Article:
Sunday, April 1, 2012

Murray Rothbard: Fraud or Faker?

I fell for Rothbard in 1971 and ’72. I believed everything he wrote and cheered with those who praised him. Then, in 2005, I had an opportunity to present a “Littleton Lecture” paper of my choosing at a convention of the American Numismatic Association. I never completed the paper, but I learned to regard Murray N. Rothbard as a faker who substituted radical political rants for the data from history.

(This is based on comments posted to the Organizations and Markets blog on the occasion of Murray N. Rothbard’s birthdate anniversary.)
  • A History of Money and Banking in the United States: The Colonial Era to World War II by Murray N. Rothbard, Von Mises Institute, 2002.  Pages 119-122 on the Suffolk System.  Rothbard began the section with this: “But Dr. George Tivoli, whose excellent monograph, The Suffolk System, we rely on in this study …” Where does Tivoli's work end?  On page 120 is a footnote 102 to John Jay Knox's A History of Banking in the United States in support of a quote.   Then follows more narrative.  Is this a continued paraphrasing of Tivoli?  Despite the in-line pointer, nowhere did Rothbard provide the publication citation for that monograph by George Tivoli about the Suffolk system.
As for the Suffolk Bank story, I was living in Ann Arbor; and the U of M library did not have the Suffolk booklet by Tivoli.  But MSU did; and I had an MSU card, so I drove up to East Lansing.  Their microfilm of a photostat was unusable when printed.  The librarians helped me find the Adam Smith Institute and they provided me with a PDF.  (Available now to everyone.The booklet had a publication page, giving place and date of printing.  Copies were just hard to find.  Rothbard scissored and pasted and hid the resource.  

The "Suffolk System" was a market-based clearing house in the 1830s, 40s and 50s.  It operated out of Boston to gather the notes of rural banks and take them back to their issuers in exchange for the hard money they promised.  It worked well and then closed when conditions changed and competition came in. Also, after several years, some men took advantage of conflicts of interest in the operation. But it was not killed by the U.S. Treasury. Rothbard told the story he wanted to find in Tivoli. 
  • What Has Government Done to Our Money?, 2nd ed. (Santa Ana: Rampart College, 1974.) Section 7, pages 8-10, ending with footnote 9.  Rothabard said nothing about the instances actual private gold coins issued by Bechtlers, Templeton Reid or many others, or of private copper such as Higley's "Granby tokens", or many other private coins throughout American history, including “Hard Times” and Civil War issues (Patriotics and Store Cards).  He said nothing about "Conder" tokens (British Provincials) that circulated widely in the UK in the 1790s.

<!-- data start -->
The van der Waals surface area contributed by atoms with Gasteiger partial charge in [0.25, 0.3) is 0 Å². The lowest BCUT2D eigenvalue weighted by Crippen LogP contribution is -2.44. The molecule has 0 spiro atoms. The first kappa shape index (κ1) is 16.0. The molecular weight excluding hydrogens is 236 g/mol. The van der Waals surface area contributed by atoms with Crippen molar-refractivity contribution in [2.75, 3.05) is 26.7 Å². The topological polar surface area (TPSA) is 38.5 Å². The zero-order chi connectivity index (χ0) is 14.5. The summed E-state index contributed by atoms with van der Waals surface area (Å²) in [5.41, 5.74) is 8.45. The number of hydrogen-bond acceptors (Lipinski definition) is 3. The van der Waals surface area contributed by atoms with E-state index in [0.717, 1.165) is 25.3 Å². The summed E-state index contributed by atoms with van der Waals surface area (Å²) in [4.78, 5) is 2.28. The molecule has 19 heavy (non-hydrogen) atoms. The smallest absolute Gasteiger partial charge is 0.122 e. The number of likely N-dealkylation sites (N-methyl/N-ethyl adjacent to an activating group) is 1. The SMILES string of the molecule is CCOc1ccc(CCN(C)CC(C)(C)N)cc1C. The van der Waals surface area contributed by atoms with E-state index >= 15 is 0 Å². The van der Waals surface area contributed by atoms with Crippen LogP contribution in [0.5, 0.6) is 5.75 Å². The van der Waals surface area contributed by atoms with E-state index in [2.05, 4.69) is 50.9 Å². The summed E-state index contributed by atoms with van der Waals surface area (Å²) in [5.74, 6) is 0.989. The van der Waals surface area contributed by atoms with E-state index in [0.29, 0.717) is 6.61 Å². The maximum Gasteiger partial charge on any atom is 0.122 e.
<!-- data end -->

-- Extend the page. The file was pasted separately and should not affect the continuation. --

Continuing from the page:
Struck in $5, $10, and $20
for 1850 and 1851
In What Has Government Done to Our Money?, Rothbard wrote: “Privately-minted gold coins circulated in California as late as 1848.” (page 10 closing Section 7).  

Although Rothbard claimed that private Gold was used "until" 1848, in fact, California's private gold began in 1848.  The coins of Wass-Molitor & Co. (1852-1855), Kellogg & Co. (1854-1855), Schultz & Co. (1851), and many other issues were widely known to American numismatists.  The annual price guides of Wayte Raymond, Max Mehl, the Whitman "Red Book" and many other sources listed those.  They also told of Mormon Gold (1849-1860).  Private gold had a 20-year run in North Carolina, 1831-1852.  Even so, the actual use of fractional dollar gold coins in California in 1848-1849 is still much debated. 

Private money in both coins and notes are easy to find in American history.  Common publications from any book store or library would have informed any researcher seeking to understand the substantive topic.  Rothbard worked in New York City, where the American Numismatic Society has had its offices since 1858.  Rothbard's writing does not reflect the general knowledge of academic numismatists of his own time and place.  

Rothbard ignored the rich, varied, and informative history of the Wildcat Era of banking between 1811 and 1857, focusing only on the Federal government as the bogeyman.  That Wildcat era provides facts about successful private banks, failed state government banks, as well as failed private banks. Government interfered in the money, often by requiring that banks have hard money on hand to back their paper. Sometimes the gold and silver ran just ahead of the auditors.

Find this and others on the
PCGS "Coin Facts" Site.